The issues Xbox suffered over the past week that left many gamers unable to play their games offline have rekindled the ghosts of the past and also debates about the preservation of video gaming and the life of our digital catalog.
during the last weekend Xbox servers had connection issues which have prevented many gamers from accessing their games even offline. The problems continued throughout the week despite Microsoft’s attempts to fix the error and they have already promised that in the next few days there will be a new update which will end the bug for those experiencing it. This did not prevent the debate from reaching the networks. Having a server error prevent you from playing your games offline brings with it a ghost of the past that cost Xbox a bad start to the generation with Xbox One. But, before we get into the complicated subject of drm, preservation and ownership of the video game we purchase, you should understand how the Xbox account system works at this time.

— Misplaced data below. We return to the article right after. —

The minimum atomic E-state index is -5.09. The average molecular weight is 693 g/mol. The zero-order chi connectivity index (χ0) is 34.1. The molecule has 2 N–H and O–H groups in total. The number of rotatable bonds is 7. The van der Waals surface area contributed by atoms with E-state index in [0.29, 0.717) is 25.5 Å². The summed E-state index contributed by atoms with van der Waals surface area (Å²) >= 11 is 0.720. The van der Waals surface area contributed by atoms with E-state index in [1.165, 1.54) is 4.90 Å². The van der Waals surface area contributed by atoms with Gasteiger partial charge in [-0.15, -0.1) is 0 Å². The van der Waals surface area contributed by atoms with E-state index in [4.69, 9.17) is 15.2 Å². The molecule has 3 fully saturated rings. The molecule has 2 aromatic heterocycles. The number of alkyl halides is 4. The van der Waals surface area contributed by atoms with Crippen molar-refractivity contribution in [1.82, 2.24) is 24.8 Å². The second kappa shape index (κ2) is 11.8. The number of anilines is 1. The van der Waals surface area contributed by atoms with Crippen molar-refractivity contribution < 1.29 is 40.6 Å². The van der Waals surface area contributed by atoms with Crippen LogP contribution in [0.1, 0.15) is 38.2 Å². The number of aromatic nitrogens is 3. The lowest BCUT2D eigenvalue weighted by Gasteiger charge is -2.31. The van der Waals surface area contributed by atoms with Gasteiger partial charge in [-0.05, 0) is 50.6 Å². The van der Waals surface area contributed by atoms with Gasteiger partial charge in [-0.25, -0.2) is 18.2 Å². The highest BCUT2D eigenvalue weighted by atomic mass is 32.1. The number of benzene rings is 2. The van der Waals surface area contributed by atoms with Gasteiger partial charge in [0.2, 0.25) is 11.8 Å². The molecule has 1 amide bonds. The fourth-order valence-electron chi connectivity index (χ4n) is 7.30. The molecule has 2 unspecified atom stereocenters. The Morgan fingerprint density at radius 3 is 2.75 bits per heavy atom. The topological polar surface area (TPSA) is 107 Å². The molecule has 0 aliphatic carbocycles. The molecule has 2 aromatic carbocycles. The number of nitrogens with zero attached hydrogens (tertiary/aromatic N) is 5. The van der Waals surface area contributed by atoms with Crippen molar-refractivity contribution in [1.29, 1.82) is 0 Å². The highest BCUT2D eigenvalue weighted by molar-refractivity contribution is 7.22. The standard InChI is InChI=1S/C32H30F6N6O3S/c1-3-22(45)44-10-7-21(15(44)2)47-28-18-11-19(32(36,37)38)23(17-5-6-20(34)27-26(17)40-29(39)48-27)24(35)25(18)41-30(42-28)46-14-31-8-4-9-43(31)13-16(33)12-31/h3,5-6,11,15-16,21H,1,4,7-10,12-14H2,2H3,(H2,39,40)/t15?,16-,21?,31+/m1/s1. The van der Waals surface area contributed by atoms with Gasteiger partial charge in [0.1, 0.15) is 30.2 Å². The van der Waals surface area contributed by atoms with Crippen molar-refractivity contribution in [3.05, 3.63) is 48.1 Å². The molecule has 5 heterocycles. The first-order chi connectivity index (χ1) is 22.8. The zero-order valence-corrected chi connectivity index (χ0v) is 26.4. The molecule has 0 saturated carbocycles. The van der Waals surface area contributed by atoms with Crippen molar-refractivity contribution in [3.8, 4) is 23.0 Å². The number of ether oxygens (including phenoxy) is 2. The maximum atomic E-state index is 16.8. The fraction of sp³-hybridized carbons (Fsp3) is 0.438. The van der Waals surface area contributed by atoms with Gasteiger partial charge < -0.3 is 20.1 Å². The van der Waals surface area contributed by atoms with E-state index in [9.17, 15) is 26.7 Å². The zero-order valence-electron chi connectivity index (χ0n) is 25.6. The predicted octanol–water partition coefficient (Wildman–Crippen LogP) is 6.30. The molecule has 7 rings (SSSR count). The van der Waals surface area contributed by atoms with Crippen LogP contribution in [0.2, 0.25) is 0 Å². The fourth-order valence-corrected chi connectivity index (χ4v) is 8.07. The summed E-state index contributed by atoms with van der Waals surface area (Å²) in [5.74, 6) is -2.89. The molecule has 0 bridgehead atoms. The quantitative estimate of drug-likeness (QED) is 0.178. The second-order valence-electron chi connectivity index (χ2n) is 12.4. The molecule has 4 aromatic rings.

There are two ways to connect: the account we have in our console and the one that is in the cloud. The latter is used to share our account with other consoles, having to establish a console as the main one. This means that the console must verify the authenticity of the account each time a game is started, and therefore users who have shared accounts must be online even if they are going to play a game that does not require Internet.
However, many players have encountered errors just by having an account on their console and this is precisely the error that Microsoft is trying to fix: why the console is asking for online verification when it does not need one. The system used by Xbox works on the basis of receiving a Licence: the game may be licensed offline at install or run time, needing to be played at least once to function properly offline. On discs, the physical format itself serves as the key to unlocking the game.